Is AA a Cult - Recovered 410
Release Date: 05/14/2013
Spirituality plays a pivotal role in the journey of recovery from drug and alcohol addiction within a 12-step program. It offers you a profound sense of purpose, connection, and guidance as you navigate the challenges of overcoming addiction. One of the fundamental principles of many 12-step programs is the recognition of a higher power or a spiritual force. This acknowledgment allows you to surrender your egos, embrace humility, and seek support beyond your own limited abilities. By developing a spiritual foundation, you can find solace, hope, and strength in times of struggle, knowing that...info_outline Living a Sober Lifestyle
Creating a healthy sober lifestyle while engaged in a recovery program is a transformative journey that requires commitment, self-reflection, and a willingness to embrace change. One of the first steps is to acknowledge the importance of self-care. This involves adopting healthy habits such as regular exercise, balanced nutrition, and sufficient sleep. Engaging in physical activities not only promotes overall well-being but also helps in managing stress and boosting mood. Additionally, developing a support system is crucial. Active participation in 12-step meetings allows individuals to...info_outline Larry S. & Christian P. Part 9 of 9 - Recovered 1329
Larry S. from Atlanta, GA and Christian P. from Atlanta, GA doing a Big Book study in McKenzie Bridge, OR - March 6th-8th 2009 Premium Membership Information Sustaining Partner Information Episode Partner Donationinfo_outline Humility - Recovered 1324
Humility is a critical characteristic for those recovering from drug and alcohol addiction. Addiction is a condition that can make an individual feel invincible as if they can handle anything on their own. However, the journey to recovery requires people to recognize that they cannot do it alone and that they need the support of others. Humility allows an individual to acknowledge that they have a problem and that they need help. It opens the door for them to seek out and accept the guidance of their support network. By embracing humility, they can also begin to accept responsibility for their...info_outline Dealing With A Sponsee Who Has Relapsed - Recovered 1322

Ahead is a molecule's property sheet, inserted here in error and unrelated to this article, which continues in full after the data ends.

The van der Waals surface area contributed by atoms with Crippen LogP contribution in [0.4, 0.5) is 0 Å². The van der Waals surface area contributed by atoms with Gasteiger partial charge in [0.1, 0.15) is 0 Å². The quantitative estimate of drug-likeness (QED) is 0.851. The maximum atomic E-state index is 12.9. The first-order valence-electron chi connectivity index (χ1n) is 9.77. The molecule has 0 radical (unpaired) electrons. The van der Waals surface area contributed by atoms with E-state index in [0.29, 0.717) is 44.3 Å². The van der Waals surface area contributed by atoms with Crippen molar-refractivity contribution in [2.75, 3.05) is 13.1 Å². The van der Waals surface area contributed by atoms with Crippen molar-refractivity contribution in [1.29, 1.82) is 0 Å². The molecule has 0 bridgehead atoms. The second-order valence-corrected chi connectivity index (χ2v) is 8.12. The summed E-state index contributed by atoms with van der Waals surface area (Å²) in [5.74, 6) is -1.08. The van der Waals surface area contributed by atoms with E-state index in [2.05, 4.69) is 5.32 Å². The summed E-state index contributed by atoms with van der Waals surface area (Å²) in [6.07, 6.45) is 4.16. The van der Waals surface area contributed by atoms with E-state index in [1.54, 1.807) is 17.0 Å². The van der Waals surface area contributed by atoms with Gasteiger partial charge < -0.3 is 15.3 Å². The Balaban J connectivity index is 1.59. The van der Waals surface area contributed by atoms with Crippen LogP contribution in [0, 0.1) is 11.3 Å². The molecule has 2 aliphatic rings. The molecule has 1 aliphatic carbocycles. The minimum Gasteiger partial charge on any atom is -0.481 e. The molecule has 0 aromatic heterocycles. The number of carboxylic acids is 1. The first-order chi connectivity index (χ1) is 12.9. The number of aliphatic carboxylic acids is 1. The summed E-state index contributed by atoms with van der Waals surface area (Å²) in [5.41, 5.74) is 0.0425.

When a sponsee relapses, it can be a difficult and disheartening experience for both the sponsee and their sponsor. However, it is important for sponsors to remember that relapse is a common occurrence in recovery, and it does not mean that the sponsee has failed. As a sponsor, there are several steps you can take to support your sponsee through their relapse and help them get back on track. Some suggest providing non-judgmental support and encouraging your sponsee to be honest about their relapse. They say it is important to create a safe and supportive space for your sponsee to share their...info_outline Larry S. & Christian P. Part 7 of 9 - Recovered 1325